4. tbi and evil – I once heard about a doctor who said that TBI survivors have no sense of good and evil. So much for their medical education. I think that when it comes to “evil” people’s perception of it can be relative. TBI can certainly reduce your inhibition and impulse control, causing you to mindlessly do things that seem evil to others. Or maybe they really are evil. But I’m not sure TBI actually causes people to do evil — I believe it makes them more inclined to do what they already do, but without the impulse control. If someone is already an evil person, an angry person, an aggressive person, TBI can make them worse. If they are a good person, an easy-going person, or an accommodating, gentle person, TBI can change them to seem more evil than they were before. I think it’s really about mindfulness and intention. Paying close attention to what’s going on with you and not giving in to whatever impulse comes up. But does TBI automatically make people evil? I vote no.
  5. discipline techniques for children with tbi – This can be quite a challenge, as kids with TBI respond differently to discipline than other kids, and the techniques everyone assumes will work with them, simply don’t. Project LearnNet has a nice tutorial on Discipline for kids with TBI – – where they talk about different kinds of discipline styles, which involve different combinations of authority by parents, reward and punishment, arbitrary punishment, and permissive approaches. It’s a really great tutorial, and well worth the read — not only for people dealing with kids with TBI, but for all of us. My understanding about discipline for children with traumatic brain injury, is that you need to be consistent, clear, and not only rely on punishment to keep kids in line. Being positive and focusing on what they should do, instead of what they shouldn’t, is very important.
  6. +alarm with finder for tbi patient – I suspect this question is about locating a TBI patient who is prone to wandering off and getting into trouble. I’ve had elderly relatives with dementia who would do that. It’s very scary. There must be some products out there to help. Check with your local Brain Injury Association chapter for tips.
  7. tbi screaning for cognition/communication – again, I’m not sure about the screening possibilities. Check with your local Brain Injury Association chapter for tips.
  8. adolescents with tbi isolation – That would have been me. It still is me, to some extent. With TBI, you can get so turned around in social situations, and have so many bad experiences, that the anxiety becomes overwhelming, and it’s just easier to keep to yourself. It’s REALLY hard when you’re an adolescent with TBI. I was in the situation where I entered adolescence with TBI issues, so nobody knew me any different, and I was able to make some friends after some effort. I have to say, though, that the effort was often on the part of others. People actively worked to bring me out of my shell — I was more content being by myself. I was incredibly fortunate to have people reach out to me. But when I had a couple more concussions in high school, I withdrew again. Got into drugs and alcohol. Distanced myself from the people who tried to be my friend. Just isolated. It was easier. It was disorienting and depressing to always be surprised by the unexpected. Things just got jumbled in my head, and it was overwhelming. So, I withdrew. “Who needs ’em?” is what I told myself.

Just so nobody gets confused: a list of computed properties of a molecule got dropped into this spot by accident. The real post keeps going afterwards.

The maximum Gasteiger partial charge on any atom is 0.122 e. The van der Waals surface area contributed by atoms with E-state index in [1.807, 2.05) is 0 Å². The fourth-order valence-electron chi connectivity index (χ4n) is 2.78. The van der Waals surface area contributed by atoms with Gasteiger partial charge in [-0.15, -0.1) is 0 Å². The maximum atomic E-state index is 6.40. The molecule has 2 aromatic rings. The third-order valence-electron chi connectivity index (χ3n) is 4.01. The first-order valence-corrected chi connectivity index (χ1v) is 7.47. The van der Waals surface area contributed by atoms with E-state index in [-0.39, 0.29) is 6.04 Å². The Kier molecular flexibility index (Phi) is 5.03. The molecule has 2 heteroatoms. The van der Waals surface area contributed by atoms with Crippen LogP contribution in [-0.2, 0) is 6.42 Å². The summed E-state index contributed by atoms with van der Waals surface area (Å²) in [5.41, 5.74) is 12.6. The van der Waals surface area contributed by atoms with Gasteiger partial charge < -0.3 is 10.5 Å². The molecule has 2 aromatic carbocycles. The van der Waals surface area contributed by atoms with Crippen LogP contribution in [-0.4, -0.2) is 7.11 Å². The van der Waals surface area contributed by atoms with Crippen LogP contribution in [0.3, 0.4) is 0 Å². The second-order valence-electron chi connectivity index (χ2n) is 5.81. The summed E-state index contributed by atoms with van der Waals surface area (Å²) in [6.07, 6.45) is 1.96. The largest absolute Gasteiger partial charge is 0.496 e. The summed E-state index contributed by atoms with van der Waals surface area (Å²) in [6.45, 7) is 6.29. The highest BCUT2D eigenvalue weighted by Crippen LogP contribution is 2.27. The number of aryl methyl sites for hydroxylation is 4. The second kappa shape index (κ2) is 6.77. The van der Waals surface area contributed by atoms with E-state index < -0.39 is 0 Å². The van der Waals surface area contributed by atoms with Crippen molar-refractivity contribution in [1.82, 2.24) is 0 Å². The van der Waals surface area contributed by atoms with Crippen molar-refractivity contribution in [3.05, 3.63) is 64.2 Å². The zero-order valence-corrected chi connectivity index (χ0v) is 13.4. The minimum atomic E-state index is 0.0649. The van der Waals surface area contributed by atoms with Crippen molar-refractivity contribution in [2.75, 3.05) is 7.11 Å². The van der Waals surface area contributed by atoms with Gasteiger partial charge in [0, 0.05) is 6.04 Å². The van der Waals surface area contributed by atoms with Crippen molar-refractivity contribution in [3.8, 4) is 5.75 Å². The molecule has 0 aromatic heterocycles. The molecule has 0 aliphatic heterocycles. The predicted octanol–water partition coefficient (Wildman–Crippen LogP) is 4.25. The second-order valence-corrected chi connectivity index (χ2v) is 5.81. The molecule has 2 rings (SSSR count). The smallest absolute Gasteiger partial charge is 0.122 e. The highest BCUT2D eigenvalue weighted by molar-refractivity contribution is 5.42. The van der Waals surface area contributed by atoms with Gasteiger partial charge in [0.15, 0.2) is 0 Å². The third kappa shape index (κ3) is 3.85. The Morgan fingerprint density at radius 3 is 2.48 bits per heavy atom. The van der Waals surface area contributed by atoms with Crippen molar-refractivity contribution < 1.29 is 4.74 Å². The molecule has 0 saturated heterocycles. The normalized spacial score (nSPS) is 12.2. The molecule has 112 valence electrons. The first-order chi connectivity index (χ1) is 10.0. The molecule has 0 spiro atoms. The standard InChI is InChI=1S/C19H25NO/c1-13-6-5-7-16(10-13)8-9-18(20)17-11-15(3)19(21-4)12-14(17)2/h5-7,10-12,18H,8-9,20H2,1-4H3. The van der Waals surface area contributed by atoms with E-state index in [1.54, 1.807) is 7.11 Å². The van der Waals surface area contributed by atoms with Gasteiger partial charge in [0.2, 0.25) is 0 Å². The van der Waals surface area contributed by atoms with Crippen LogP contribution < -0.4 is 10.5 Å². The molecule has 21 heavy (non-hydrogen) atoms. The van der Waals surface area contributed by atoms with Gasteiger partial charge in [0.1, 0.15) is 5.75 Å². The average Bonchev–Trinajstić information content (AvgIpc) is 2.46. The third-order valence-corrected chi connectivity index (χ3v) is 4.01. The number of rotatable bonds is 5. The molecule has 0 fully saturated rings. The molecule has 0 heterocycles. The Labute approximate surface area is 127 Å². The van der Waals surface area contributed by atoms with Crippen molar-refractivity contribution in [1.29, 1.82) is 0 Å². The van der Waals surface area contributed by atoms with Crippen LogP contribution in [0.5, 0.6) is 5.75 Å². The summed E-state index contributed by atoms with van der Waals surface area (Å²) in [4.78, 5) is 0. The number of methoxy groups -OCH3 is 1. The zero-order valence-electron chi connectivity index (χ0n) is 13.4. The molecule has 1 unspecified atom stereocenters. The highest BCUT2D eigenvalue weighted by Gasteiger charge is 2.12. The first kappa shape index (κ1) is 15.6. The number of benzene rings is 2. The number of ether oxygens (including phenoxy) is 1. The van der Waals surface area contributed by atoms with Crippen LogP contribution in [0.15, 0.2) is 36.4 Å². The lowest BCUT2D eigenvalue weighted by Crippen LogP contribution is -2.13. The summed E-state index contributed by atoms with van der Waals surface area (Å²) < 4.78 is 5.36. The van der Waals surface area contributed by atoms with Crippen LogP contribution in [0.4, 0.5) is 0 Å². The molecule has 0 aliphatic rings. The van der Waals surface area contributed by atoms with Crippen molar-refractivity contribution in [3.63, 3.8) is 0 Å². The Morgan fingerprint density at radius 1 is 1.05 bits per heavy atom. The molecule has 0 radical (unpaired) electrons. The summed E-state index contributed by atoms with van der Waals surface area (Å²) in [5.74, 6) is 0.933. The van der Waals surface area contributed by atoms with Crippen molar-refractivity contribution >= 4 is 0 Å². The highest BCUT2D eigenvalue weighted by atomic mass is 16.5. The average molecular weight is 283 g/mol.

9. tbi rage management – Classic TBI issue. Manage the fatigue and the anxiety and stop telling yourself you’re a broken-ass loser, and the rage may be reduced. That’s what I do, and it works for me.
  10. mbti and tbi – Traumatic brain injury comes in various shapes and sizes. Mild (mtbi), Moderate, and Severe. These definitions relate to the initial type of injury, not the long-term outcomes. The BIA website has a page all about brain injury severity at The important thing to remember is that mtbi and concussion ARE brain injuries.
  11. anger from a tbi – See Quick responses to loaded questions for discussion of anger and rage. Keep in mind, TBI alone can make you angry. And fatigue, anxiety, confusion, frustration, all that, can make it even worse.
  12. is it harder to suffer a tbi at a younger age or an older age? – It’s never easy. But there are differences between the injuries. People used to think that kids who had TBIs would recover better, but now research is showing that this may not be the case. A young brain is still maturing, and traumatic brain injury may affect development. It’s hard to say what the real deal is, but more people are studying this issue, and I would imagine we will learn more in time. In my case, having sustained TBIs both as a kid and as an adult, the concussions/head injuries I sustained as a grown-up were much more impactful, because I am dealing with the cumulative effects of past injuries, and they tend to affect you more if you’ve had ones in the past. I also had more to lose, so the job troubles, relationship troubles, money troubles all made for more serious impacts in my everyday life. But the impacts to me when I was growing up had to do with my development, so I’m sure that those setbacks affected me psychologically as well as cognitively. I think a lot of it depends on the person and the injury, but there’s no one simple answer to this question.
  13. husband is a tbi survivor– See these documents: